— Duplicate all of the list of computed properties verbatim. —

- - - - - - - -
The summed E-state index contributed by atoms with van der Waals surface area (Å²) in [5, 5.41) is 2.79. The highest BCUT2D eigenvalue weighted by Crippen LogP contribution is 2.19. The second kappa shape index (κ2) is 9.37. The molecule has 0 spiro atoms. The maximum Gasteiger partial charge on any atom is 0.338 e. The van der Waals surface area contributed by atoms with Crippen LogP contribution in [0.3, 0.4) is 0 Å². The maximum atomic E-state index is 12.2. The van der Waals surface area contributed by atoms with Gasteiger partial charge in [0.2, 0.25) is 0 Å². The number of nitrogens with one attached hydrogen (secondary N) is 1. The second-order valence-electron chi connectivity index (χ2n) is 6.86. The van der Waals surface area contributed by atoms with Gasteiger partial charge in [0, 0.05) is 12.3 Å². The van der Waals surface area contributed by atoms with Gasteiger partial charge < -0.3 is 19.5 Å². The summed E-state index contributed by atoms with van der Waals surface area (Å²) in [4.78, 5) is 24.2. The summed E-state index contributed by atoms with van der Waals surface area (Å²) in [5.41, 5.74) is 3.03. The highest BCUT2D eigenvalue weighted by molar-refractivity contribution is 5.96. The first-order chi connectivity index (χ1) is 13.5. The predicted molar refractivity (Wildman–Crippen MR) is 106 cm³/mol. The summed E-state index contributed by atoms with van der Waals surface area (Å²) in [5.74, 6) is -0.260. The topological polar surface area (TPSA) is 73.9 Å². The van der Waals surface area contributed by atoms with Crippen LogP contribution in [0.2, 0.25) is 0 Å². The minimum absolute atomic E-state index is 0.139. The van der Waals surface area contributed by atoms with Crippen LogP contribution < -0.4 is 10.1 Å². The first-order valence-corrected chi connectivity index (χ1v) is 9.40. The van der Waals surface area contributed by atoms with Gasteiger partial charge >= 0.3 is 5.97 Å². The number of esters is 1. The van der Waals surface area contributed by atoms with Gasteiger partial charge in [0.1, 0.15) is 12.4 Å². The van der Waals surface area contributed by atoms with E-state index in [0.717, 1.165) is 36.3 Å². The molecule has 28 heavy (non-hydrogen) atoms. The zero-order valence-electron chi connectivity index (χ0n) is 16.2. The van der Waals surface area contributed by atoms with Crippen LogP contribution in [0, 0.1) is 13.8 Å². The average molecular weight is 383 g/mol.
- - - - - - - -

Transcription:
The summed E-state index contributed by atoms with van der Waals surface area (Å²) in [5, 5.41) is 2.79. The highest BCUT2D eigenvalue weighted by Crippen LogP contribution is 2.19. The second kappa shape index (κ2) is 9.37. The molecule has 0 spiro atoms. The maximum Gasteiger partial charge on any atom is 0.338 e. The van der Waals surface area contributed by atoms with Crippen LogP contribution in [0.3, 0.4) is 0 Å². The maximum atomic E-state index is 12.2. The van der Waals surface area contributed by atoms with Gasteiger partial charge in [0.2, 0.25) is 0 Å². The number of nitrogens with one attached hydrogen (secondary N) is 1. The second-order valence-electron chi connectivity index (χ2n) is 6.86. The van der Waals surface area contributed by atoms with Gasteiger partial charge in [0, 0.05) is 12.3 Å². The van der Waals surface area contributed by atoms with Gasteiger partial charge < -0.3 is 19.5 Å². The summed E-state index contributed by atoms with van der Waals surface area (Å²) in [4.78, 5) is 24.2. The summed E-state index contributed by atoms with van der Waals surface area (Å²) in [5.41, 5.74) is 3.03. The highest BCUT2D eigenvalue weighted by molar-refractivity contribution is 5.96. The first-order chi connectivity index (χ1) is 13.5. The predicted molar refractivity (Wildman–Crippen MR) is 106 cm³/mol. The summed E-state index contributed by atoms with van der Waals surface area (Å²) in [5.74, 6) is -0.260. The topological polar surface area (TPSA) is 73.9 Å². The van der Waals surface area contributed by atoms with Crippen LogP contribution in [0.2, 0.25) is 0 Å². The minimum absolute atomic E-state index is 0.139. The van der Waals surface area contributed by atoms with Crippen LogP contribution < -0.4 is 10.1 Å². The first-order valence-corrected chi connectivity index (χ1v) is 9.40. The van der Waals surface area contributed by atoms with Gasteiger partial charge >= 0.3 is 5.97 Å². The number of esters is 1. The van der Waals surface area contributed by atoms with Gasteiger partial charge in [0.1, 0.15) is 12.4 Å². The van der Waals surface area contributed by atoms with E-state index in [0.717, 1.165) is 36.3 Å². The molecule has 28 heavy (non-hydrogen) atoms. The zero-order valence-electron chi connectivity index (χ0n) is 16.2. The van der Waals surface area contributed by atoms with Crippen LogP contribution in [0, 0.1) is 13.8 Å². The average molecular weight is 383 g/mol.